Open Sourcing Sawzall - What Does It Mean?

While perusing twitter, I saw that Google has open sourced Sawzall, one of their internal tools for data processing. WTF does this mean?

Sawzall, WTF?

[caption id="" align=“alignright” width=“250”] For Data Analytics or automotive modification, you will find no finer tool.[/caption] Apart from a tool that I once used to cut the muffler off of my car (true story), what is Sawzall? Sawzall is a procedural language for analyzing excessively large data sets. When I say “excessively large data sets”, think Google Voice logs, utility meter readings, or the network traffic logs for the Chicago Public Library. You could also think of anything where you’re going to be crunching a lot of data over the course of many hours on your monster Dell R910 SQL Server. There’s a lengthy paper about how Sawzall works, but I’ll summarize it really quickly. If you really want to read up on all the internal Sawzall goodness, you can check it out on Google code – Interpreting the Data: Parallel Analysis with Sawzall.

Spell It Out for Me

At its most basic, Sawzall is a MapReduce engine, although the Google documentation goes to great pains to not use the word MapReduce, so maybe it’s not actually MapReduce. It smells oddly like MapReduce to me. I’ll go into more depth on the ideas behind MapReduce in the future, but here’s the basics of MapReduce as far as Sawzall is concerned:

  1. Data is split into partitions.
  2. Each partition is filtered. (This is the Map.)
  3. The results of the filtering operation are used by an aggregation phase. (This is the Reduce.)
  4. The results of the aggregation are saved to a file.

It’s pretty simple. That simplicity makes it possible to massively parallelize the analysis of data. If you’re in the RDBMS world, think Vertica, SQL Server Parallel Data Warehouse, or Oracle Exadata. If you are already entrenched and in love with NoSQL, you already know all about MapReduce and probably think I’m an idiot for dumbing it down so much. The upside to Sawzall’s approach is that rather than write a Map program and a Reduce program and a job driver and maybe some kind of intermediate aggregator, you just write a single program in the Sawzall language and compile it.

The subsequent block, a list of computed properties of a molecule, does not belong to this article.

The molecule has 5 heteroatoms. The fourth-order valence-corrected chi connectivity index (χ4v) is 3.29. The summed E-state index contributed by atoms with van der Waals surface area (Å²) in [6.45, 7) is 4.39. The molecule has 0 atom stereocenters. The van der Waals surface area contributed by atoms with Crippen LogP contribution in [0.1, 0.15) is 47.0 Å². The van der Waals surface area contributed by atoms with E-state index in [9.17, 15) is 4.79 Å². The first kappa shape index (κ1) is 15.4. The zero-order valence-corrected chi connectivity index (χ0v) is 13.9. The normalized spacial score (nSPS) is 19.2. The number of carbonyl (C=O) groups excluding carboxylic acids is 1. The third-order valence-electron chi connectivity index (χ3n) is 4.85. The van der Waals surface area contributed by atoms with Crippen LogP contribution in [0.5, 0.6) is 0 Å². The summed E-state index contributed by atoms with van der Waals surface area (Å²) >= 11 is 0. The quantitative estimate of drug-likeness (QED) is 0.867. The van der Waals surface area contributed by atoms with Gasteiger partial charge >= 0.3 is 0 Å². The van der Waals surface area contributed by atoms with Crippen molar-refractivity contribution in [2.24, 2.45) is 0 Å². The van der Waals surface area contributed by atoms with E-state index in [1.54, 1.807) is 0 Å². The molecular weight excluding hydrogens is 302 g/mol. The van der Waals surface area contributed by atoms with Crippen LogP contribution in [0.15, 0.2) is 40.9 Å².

… And Then?

I don’t think anyone is sure, yet. One of the problems with internal tools is that they’re part of a larger stack. Sawzall is part of Google’s internal infrastructure. It may emit compiled code, but how do we go about making use of those compiled programs in our own applications? Your answer is better than mine, most likely. Sawzall uses something called Protocol Buffers – PB is a cross language way to efficiently move objects and data around between programs. It looks likeTwitter is already using Protocol Buffers for some of their data storage needs, so it might only be a matter of time before they adopt Sawzall – or before some blogger opines that they might adopt Sawzall ;) . So far nobody has a working implementation of Sawzall running on top of any MapReduce implementations – Hadoop, for instance. At a cursory glance, it seems like Sawzall could be used in Hadoop Streaming jobs. In fact, Section 10 of the Sawzall paper seems to point out that Sawzall is a record by record analytical language – your aggregator needs to be smart enough to handled the filtered records.

Why Do I Need Another Language?

This is a damn good question. I don’t program as much as I used to, but I can reasonably write code in C#, Ruby, JavaScript, numerous SQL dialects, and Java. I can read and understand at least twice as many languages. What’s the point of another language? One advantage of a special purpose language is that you don’t have to worry shoehorning domain specific functionality into existing language constructs. You’re free to write the language the way it needs to be written. You can achieve a wonderful brevity by baking features into the language. Custom languages let developers focus on the problems at hand and ignore implementation details.

What Now?

You could download the code from the Google Code repository, compile it, and start playing around with it. It should be pretty easy to get up and running on Linux systems. OS X developers should look at these instructions from a helpful Hacker News reader. Windows developers should install Linux on a VM or buy a Mac. Outside of downloading and installing Sawzall yourself to see what the fuss is about, the key is to keep watching the sky and see what happens.